Civil Disobedience Questions and Answers
by Henry David Thoreau

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Please analyze the section in Thoreau's Civil Disobedience where he describes his experience in prison and particularly focus on his statement when he gets out that everything has changed.

In Civil Disobedience, Thoreau discusses the night that he spent in jail as “novel and interesting enough.” He could have paid the poll tax at any time and voided the sentence but instead took a moral stand. When he leaves prison, he comes to view his neighbors as too afraid to take an active stand against government through civil disobedience as he did and as he advocates they do.

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In Civil Disobedience, Thoreau discusses the night that he spent in prison. He describes his experience as “novel and interesting enough.” Thoreau has the luxury of thinking of this as a "novel and interesting" experience because it lasted for only one night, as he admits in the essay. Moreover, he knew that at any time, he could pay the poll tax and avert the sentence.

He refers to the experience as both traveling to a foreign country and traveling back in time—it was so alien to him. Specifically, he likens it to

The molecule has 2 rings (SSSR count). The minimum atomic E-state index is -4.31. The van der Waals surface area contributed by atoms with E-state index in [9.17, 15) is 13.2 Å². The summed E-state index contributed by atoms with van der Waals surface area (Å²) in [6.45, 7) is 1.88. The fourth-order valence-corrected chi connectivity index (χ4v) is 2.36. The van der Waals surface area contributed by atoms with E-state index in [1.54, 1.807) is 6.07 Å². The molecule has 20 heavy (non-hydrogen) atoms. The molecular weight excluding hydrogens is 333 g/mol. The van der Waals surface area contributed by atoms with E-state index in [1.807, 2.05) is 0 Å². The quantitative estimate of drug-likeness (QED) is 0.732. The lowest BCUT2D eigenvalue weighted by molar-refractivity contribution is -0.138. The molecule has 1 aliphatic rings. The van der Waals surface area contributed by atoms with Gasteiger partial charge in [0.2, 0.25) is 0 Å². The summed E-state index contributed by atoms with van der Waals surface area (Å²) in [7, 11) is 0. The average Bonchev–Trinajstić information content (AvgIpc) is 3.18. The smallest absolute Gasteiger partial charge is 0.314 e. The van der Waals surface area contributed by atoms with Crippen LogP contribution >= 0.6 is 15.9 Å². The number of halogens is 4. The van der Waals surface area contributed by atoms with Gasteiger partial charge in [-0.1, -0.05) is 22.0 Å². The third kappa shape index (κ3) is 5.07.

traveling into a far country, such as I had never expected to behold

It is easy enough to see how he might have felt that way. This was good subject matter for his writing and philosophizing. He could afford to take a philosophical view of the experience because being there or leaving is entirely in his control. He could always pay the tax but he is taking a moral stand.

He goes on to say that it seemed as if he had never heard the town clock strike before, nor the evening sounds of the village. In part, this is probably because of the location of the jail in the center of town. However, he is also also referring to the appeal of the outside and freedom with which a prisoner perceives the world that a free person takes for granted. He also likens the experience to going back to the Middle Ages, with visions of knights and castles. Perhaps he means to imply that locking people up is medieval.

When he leaves prison, he does not perceive great changes because he was only in jail for one night. He notes this, saying that it was not as if he "went in a youth and emerged a tottering and gray-headed man." Even so,

a change had to my eyes come over the scene, the town, and State, and country, greater than any that mere time could effect. I saw yet more distinctly the State in which I lived.

He now views his neighbors as fair-weathered friends who

did not greatly propose to do right ... in their sacrifices to humanity they ran no risks, not even to their property.

In this essay, Thoreau advocates for people to express their opposition to government rules that are wrong by exercising their right to commit civil disobedience. His decision to not pay the poll tax was just such an act. He comes out of jail and sees most people as too afraid to take an active stand against government through civil disobedience and he disapproves of their inaction.

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